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Comments and Quotes

Sir Martin Doughty:

"The events of 75 years ago were very much centred on New Mills and Hayfield. The decision of the Manchester branch of the British Workers' Sports Federation to stage a Mass Trespass of Kinder Scout was made in the parish of New Mills at an Easter camp in Rowarth. On the day of the Trespass, the ramblers rallied in Bowden Bridge Quarry, Hayfield, and those arrested were taken to the Hayfield lock-up and then held overnight at the New Mills Police Station on Hall Street. The next day they appeared at the Police Court in New Mills Town Hall and were remanded to trial at Derby Assizes.

The erstwhile leader of the trespass, Benny Rothman, came back to New Mills over 60 years later to unveil the commemorative plaque on the former Police Station and the milestone on the Midshires Way.

The Trespass Trail which is being launched for the 75th anniversary celebrations in April, starts and ends in New Mills and takes in all the points mentioned above, including the route the trespassers took before their clash with the Duke of Devonshire's gamekeepers in William Clough, Kinder.

We are encouraging as many as possible of the hundreds of visitors coming to the 75th anniversary celebrations to travel to New Mills by train with buses laid on to ferry people to and from Hayfield."

David Miliband, Secretary of State for Environment, Food & Rural Affairs

On Saturday I joined several hundred people celebrating the audacity of Benny Rothman and his pals. His son and great grandchildren were there for the unveiling of a Northern train in his honour. A couple of things struck me. First, that land is a public good and enjoyment of its beauty is part of our inheritance. Second that pressure for change comes from bottom up as well as top down. Third, that the responsibility shown by walkers in exercising their rights under the CROW Act sets a good precdent for thinking about rights of coastal access, on which we shall be publishing a consultation paper next month.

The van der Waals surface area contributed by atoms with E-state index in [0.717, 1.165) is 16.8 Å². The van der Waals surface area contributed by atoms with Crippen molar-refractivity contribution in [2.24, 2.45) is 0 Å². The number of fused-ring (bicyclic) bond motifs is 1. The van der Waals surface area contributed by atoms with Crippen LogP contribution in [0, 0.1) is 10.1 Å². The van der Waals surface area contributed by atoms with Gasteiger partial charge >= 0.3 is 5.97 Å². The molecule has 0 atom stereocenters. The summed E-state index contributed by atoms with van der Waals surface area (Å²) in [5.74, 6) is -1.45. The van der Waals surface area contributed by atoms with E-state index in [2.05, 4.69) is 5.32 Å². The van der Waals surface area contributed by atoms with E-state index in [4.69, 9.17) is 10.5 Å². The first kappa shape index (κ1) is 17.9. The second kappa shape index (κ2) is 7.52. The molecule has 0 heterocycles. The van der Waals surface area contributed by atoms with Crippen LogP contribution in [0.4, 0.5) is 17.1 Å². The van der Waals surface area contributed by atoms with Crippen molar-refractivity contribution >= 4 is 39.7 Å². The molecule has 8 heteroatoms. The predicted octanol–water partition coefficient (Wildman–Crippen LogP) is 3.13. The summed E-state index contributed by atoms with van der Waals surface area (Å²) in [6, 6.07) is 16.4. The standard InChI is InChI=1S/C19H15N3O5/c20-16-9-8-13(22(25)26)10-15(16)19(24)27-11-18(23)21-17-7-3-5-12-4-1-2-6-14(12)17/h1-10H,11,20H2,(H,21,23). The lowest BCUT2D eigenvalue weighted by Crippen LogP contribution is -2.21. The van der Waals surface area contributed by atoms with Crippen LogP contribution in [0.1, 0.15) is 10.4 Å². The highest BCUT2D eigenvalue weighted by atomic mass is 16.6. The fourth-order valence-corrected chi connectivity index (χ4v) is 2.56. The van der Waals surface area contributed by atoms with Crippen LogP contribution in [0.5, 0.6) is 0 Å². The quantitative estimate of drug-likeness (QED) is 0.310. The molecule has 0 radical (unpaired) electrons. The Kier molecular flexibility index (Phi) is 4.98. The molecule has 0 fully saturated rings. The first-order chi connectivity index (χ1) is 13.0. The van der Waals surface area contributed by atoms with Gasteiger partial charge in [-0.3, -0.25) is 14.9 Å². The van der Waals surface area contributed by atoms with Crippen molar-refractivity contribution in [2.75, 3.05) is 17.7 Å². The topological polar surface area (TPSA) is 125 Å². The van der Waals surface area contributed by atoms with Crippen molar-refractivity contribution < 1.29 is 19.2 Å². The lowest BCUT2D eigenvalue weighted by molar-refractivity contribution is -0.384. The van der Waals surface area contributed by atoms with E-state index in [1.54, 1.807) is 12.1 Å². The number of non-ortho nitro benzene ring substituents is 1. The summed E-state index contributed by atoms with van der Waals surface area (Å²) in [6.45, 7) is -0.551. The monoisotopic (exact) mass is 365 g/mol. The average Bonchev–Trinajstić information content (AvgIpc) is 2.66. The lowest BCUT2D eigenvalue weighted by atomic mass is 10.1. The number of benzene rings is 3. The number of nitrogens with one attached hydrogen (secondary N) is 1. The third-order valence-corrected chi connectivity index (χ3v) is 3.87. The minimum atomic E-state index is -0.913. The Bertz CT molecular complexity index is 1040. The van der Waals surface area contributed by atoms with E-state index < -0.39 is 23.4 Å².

The song the 'Manchester Rambler' includes the lines "I maybe a wage slave on a Monday, but I'm a free man on a Sunday". The purpose of legislation should be to give people the rights of "free men" every day.

Kate Ashbrook, Chairman of the Ramblers' Association:

"In 1932 the trespass led by Benny Rothman and his comrades was dramatic and revolutionary; but its lasting significance lay more than half a century in the future, when the event, celebrated in the Ramblers' Association's campaign for access legislation in the 1980s and 90s, became the national symbol of the right to roam."

Mike Innerdale, National Trust Property Manager for High Peak Estate:

"The mass trespass at Kinder Scout was a key moment in the campaign for better access to the countryside. Its success paved the way for the creation of the National Parks and chimed with the aims and aspirations of the founders of the National Trust."

AJP Taylor

An excerpt from 'A Personal History', the autobiography of the distinguished historian AJP Taylor (Hamish Hamilton, 1983), about the five years when he was a lecturer at Manchester University and living within sight of Kinder Scout at Three Gates near Disley.

"We managed at least one all-day walk each weekend, trespassing on Kinder Scout or Bleaklow. I remember one such walk when Ray Eastwood (professor of law, who also lived at Disley) made us creep along under a wall for half a mile on the alarm that gamekeepers were on the watch for us. It turned out that there were no gamekeepers and that Ray was playing a prank on Bullock, the professor of Italian, also with us, who was extremely law abiding.

"The rigorous preservation of these moors and mountains was a scandal that now seems almost mediaeval. Some time in the mid-thirties university students organised a mass trespass. There was a battle between students and gamekeepers and some of the students were sent to prison. They were threatened with expulsion and the Students’ Union held a meeting of protest. Neither Ray Eastwood nor Mordell, the professor of mathematics, would attend though both were constant trespassers. I was the only staff speaker, by no means for the only time. …it taught me what a craven lot academics were. They have not changed much since".



My father, Frank Fisher, an engineer from Sheffield, took part in the 1932 trespass. As his son I trespassed over Bleaklow via Middle Black Clough in 1960, I was challenged by an old keeper by the cabins in the clough. He then entertained me to roast chicken and white wine from the shooters' lunch then advised me to 'keep thi 'ed down up t'clough then th'all be awreet!' I did as he said and I'm still taking his advice age 75. (Michael Fisher - Feb 2010)


Stuart Maconie, Broadcaster


"It is as significant an event in our history as any coronation of a king or queen, and it should be taught in every school,” (24th April 2012)



Last Modified: 6 Mar 2013